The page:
Congratulations to Andre ďThe HawkĒ Dawson, who this weekend was inducted into the Baseball Hall of Fame by the BBWAA.
A career well deserving of a plaque in Cooperstown.
Snubbed, again, was pitcher Bert Blyleven, who has spent the past 13 ballots waiting to get his name called. With 287 career wins, 3701 strikeouts and an effective 3.31 career ERA, itís hard to believe Blyleven is still waiting.
Let me point out that Iím not a Minnesota Twins fan, the
500 home runs-a coveted milestone that every slugger desires. 500 home runs gets you the chicks. 500 home runs gets you into the Viper Room. 500 home runs gets you into the Hall of Fame. In 2007, it was Thome, Thomas and Rodriguez. Manny did it in 2008. Sheffield did it last season. Carlos Delgado is 27 homers short, but he probably wonít make the exclusive club this season, considering both his hip injury and that no team has signed him yet. For the first time in 4 seasons, we may not get a new
The Baseball Hall of Fame. Perhaps the most debated topic in baseball since, well, there was no Hall of Fame and people debated about whether a Hall of Fame was even necessary. Since the inaugural class of 1936 to the most recent induction of Henderson, Rice and Gordon, we have debated not only the worthiness of the enshrined, but the merit of those not enshrined.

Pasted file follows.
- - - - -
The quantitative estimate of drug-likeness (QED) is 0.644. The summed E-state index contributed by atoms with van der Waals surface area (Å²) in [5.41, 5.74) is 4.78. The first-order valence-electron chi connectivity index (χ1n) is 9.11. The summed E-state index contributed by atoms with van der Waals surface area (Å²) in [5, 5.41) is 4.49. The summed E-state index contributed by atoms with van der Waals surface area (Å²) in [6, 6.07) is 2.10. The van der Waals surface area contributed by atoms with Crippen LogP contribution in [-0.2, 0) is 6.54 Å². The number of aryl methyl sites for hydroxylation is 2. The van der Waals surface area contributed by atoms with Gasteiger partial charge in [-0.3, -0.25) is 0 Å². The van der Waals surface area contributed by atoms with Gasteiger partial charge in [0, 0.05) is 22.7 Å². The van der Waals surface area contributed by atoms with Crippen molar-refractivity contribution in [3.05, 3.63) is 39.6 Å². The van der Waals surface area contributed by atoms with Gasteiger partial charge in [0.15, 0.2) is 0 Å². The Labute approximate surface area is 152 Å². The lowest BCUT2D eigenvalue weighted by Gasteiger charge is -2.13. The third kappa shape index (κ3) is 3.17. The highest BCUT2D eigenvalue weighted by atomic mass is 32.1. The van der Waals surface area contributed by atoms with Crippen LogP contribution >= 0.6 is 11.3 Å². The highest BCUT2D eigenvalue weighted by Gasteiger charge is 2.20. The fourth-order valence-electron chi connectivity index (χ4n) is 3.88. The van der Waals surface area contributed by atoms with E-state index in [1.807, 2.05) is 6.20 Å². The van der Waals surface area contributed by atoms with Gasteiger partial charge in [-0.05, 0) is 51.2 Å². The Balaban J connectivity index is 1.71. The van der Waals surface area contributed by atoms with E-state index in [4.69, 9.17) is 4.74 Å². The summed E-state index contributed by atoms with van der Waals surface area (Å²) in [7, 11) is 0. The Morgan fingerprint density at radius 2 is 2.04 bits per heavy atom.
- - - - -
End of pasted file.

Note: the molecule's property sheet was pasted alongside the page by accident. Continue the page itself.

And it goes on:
Amongst the most heated argument within the past few years has been the un-election of baseball great Andre Dawson.
I donít like Braden Looper.
Itís not so much his numbers that bother me, itís that stupid smile he always flashes before each pitch. And itís not even a smile, more like a teeth-clenching, lips pulled back, toothy snapshot that just annoys me. The guy gives up 6 runs in the first and heís flashing teeth like Eric Estrada just walked in the room.
His numbers on the other hand are nothing to smile about. Looper led the league in both earned runs and homers allowed. His
As a youngster, I never once considered my sports card collection as an investment. Iíd lay down two quarters for a pack of Pro Set football cards and pass the day pouring over the stats. It didnít matter what is was worth, if I liked the card Iíd put it in a binder, if not, it went into a box. It was a boyís hobby, not an investment.
My first ďinvestmentĒ in sports cards came in 1998, the summer Mark McGwire and Sammy Sosa were chasing Marisí record of 61 home runs. The homerun chase